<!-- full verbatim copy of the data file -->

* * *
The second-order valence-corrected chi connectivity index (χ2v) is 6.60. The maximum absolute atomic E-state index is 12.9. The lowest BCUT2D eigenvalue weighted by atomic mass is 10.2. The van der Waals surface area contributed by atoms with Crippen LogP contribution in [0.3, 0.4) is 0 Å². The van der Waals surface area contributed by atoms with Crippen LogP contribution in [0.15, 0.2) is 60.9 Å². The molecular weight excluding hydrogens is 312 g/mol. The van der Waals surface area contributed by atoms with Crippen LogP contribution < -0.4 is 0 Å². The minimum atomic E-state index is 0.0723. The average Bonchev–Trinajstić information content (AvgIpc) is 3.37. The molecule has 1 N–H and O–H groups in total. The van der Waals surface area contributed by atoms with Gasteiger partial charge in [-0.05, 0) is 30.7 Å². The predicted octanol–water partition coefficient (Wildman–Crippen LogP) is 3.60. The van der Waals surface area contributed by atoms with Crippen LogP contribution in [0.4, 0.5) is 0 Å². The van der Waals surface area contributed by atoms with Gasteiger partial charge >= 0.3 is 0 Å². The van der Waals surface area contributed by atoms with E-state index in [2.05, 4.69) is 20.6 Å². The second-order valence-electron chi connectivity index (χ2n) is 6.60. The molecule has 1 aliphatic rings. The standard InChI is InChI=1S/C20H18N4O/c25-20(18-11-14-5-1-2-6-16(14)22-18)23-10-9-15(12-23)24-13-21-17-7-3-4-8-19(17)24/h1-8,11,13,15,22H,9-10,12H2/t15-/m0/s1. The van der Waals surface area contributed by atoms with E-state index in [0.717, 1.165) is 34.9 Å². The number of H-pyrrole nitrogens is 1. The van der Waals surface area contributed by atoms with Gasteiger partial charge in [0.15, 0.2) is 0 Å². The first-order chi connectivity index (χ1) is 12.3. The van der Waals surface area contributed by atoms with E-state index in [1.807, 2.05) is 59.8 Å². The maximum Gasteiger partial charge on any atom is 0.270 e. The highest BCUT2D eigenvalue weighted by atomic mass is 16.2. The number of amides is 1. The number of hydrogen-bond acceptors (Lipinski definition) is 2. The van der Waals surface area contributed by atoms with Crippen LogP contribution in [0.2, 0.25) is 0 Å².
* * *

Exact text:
The second-order valence-corrected chi connectivity index (χ2v) is 6.60. The maximum absolute atomic E-state index is 12.9. The lowest BCUT2D eigenvalue weighted by atomic mass is 10.2. The van der Waals surface area contributed by atoms with Crippen LogP contribution in [0.3, 0.4) is 0 Å². The van der Waals surface area contributed by atoms with Crippen LogP contribution in [0.15, 0.2) is 60.9 Å². The molecular weight excluding hydrogens is 312 g/mol. The van der Waals surface area contributed by atoms with Crippen LogP contribution < -0.4 is 0 Å². The minimum atomic E-state index is 0.0723. The average Bonchev–Trinajstić information content (AvgIpc) is 3.37. The molecule has 1 N–H and O–H groups in total. The van der Waals surface area contributed by atoms with Gasteiger partial charge in [-0.05, 0) is 30.7 Å². The predicted octanol–water partition coefficient (Wildman–Crippen LogP) is 3.60. The van der Waals surface area contributed by atoms with Crippen LogP contribution in [0.4, 0.5) is 0 Å². The van der Waals surface area contributed by atoms with Gasteiger partial charge >= 0.3 is 0 Å². The van der Waals surface area contributed by atoms with E-state index in [2.05, 4.69) is 20.6 Å². The second-order valence-electron chi connectivity index (χ2n) is 6.60. The molecule has 1 aliphatic rings. The standard InChI is InChI=1S/C20H18N4O/c25-20(18-11-14-5-1-2-6-16(14)22-18)23-10-9-15(12-23)24-13-21-17-7-3-4-8-19(17)24/h1-8,11,13,15,22H,9-10,12H2/t15-/m0/s1. The van der Waals surface area contributed by atoms with E-state index in [0.717, 1.165) is 34.9 Å². The number of H-pyrrole nitrogens is 1. The van der Waals surface area contributed by atoms with Gasteiger partial charge in [0.15, 0.2) is 0 Å². The first-order chi connectivity index (χ1) is 12.3. The van der Waals surface area contributed by atoms with E-state index in [1.807, 2.05) is 59.8 Å². The maximum Gasteiger partial charge on any atom is 0.270 e. The highest BCUT2D eigenvalue weighted by atomic mass is 16.2. The number of amides is 1. The number of hydrogen-bond acceptors (Lipinski definition) is 2. The van der Waals surface area contributed by atoms with Crippen LogP contribution in [0.2, 0.25) is 0 Å².